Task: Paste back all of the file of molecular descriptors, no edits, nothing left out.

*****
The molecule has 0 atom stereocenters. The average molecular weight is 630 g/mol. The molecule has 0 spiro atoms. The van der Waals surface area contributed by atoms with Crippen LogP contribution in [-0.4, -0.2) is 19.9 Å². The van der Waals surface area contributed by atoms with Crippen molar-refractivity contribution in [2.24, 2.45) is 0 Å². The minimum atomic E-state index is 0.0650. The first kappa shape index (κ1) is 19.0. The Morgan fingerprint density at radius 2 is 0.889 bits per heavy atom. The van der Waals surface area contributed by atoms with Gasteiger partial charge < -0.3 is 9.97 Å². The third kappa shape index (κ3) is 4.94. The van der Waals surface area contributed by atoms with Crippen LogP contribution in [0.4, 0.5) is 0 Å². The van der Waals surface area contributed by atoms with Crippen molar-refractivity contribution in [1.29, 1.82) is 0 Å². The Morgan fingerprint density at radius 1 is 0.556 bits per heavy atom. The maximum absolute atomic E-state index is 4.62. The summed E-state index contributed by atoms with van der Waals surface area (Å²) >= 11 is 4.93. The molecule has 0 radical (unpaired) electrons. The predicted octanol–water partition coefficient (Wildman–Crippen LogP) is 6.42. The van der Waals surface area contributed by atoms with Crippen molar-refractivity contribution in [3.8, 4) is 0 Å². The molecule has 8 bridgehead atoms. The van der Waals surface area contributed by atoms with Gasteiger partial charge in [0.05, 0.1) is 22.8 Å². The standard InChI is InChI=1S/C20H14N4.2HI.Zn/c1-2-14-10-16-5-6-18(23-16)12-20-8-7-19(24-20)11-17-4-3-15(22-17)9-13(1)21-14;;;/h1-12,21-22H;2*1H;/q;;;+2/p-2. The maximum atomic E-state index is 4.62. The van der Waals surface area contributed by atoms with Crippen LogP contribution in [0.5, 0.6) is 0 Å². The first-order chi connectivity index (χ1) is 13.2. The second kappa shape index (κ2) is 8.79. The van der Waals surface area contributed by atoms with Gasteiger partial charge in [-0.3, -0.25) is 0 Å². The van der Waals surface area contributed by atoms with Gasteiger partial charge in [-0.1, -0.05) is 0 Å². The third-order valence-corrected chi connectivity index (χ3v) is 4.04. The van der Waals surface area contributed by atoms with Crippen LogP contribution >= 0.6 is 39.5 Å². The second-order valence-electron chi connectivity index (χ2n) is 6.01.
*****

The molecule has 0 atom stereocenters. The average molecular weight is 630 g/mol. The molecule has 0 spiro atoms. The van der Waals surface area contributed by atoms with Crippen LogP contribution in [-0.4, -0.2) is 19.9 Å². The van der Waals surface area contributed by atoms with Crippen molar-refractivity contribution in [2.24, 2.45) is 0 Å². The minimum atomic E-state index is 0.0650. The first kappa shape index (κ1) is 19.0. The Morgan fingerprint density at radius 2 is 0.889 bits per heavy atom. The van der Waals surface area contributed by atoms with Gasteiger partial charge < -0.3 is 9.97 Å². The third kappa shape index (κ3) is 4.94. The van der Waals surface area contributed by atoms with Crippen LogP contribution in [0.4, 0.5) is 0 Å². The van der Waals surface area contributed by atoms with Crippen molar-refractivity contribution in [1.29, 1.82) is 0 Å². The Morgan fingerprint density at radius 1 is 0.556 bits per heavy atom. The maximum absolute atomic E-state index is 4.62. The summed E-state index contributed by atoms with van der Waals surface area (Å²) >= 11 is 4.93. The molecule has 0 radical (unpaired) electrons. The predicted octanol–water partition coefficient (Wildman–Crippen LogP) is 6.42. The van der Waals surface area contributed by atoms with Crippen molar-refractivity contribution in [3.8, 4) is 0 Å². The molecule has 8 bridgehead atoms. The van der Waals surface area contributed by atoms with Gasteiger partial charge in [0.05, 0.1) is 22.8 Å². The standard InChI is InChI=1S/C20H14N4.2HI.Zn/c1-2-14-10-16-5-6-18(23-16)12-20-8-7-19(24-20)11-17-4-3-15(22-17)9-13(1)21-14;;;/h1-12,21-22H;2*1H;/q;;;+2/p-2. The maximum atomic E-state index is 4.62. The van der Waals surface area contributed by atoms with Crippen LogP contribution in [0.5, 0.6) is 0 Å². The first-order chi connectivity index (χ1) is 13.2. The second kappa shape index (κ2) is 8.79. The van der Waals surface area contributed by atoms with Gasteiger partial charge in [-0.3, -0.25) is 0 Å². The van der Waals surface area contributed by atoms with Gasteiger partial charge in [-0.1, -0.05) is 0 Å². The third-order valence-corrected chi connectivity index (χ3v) is 4.04. The van der Waals surface area contributed by atoms with Crippen LogP contribution >= 0.6 is 39.5 Å². The second-order valence-electron chi connectivity index (χ2n) is 6.01.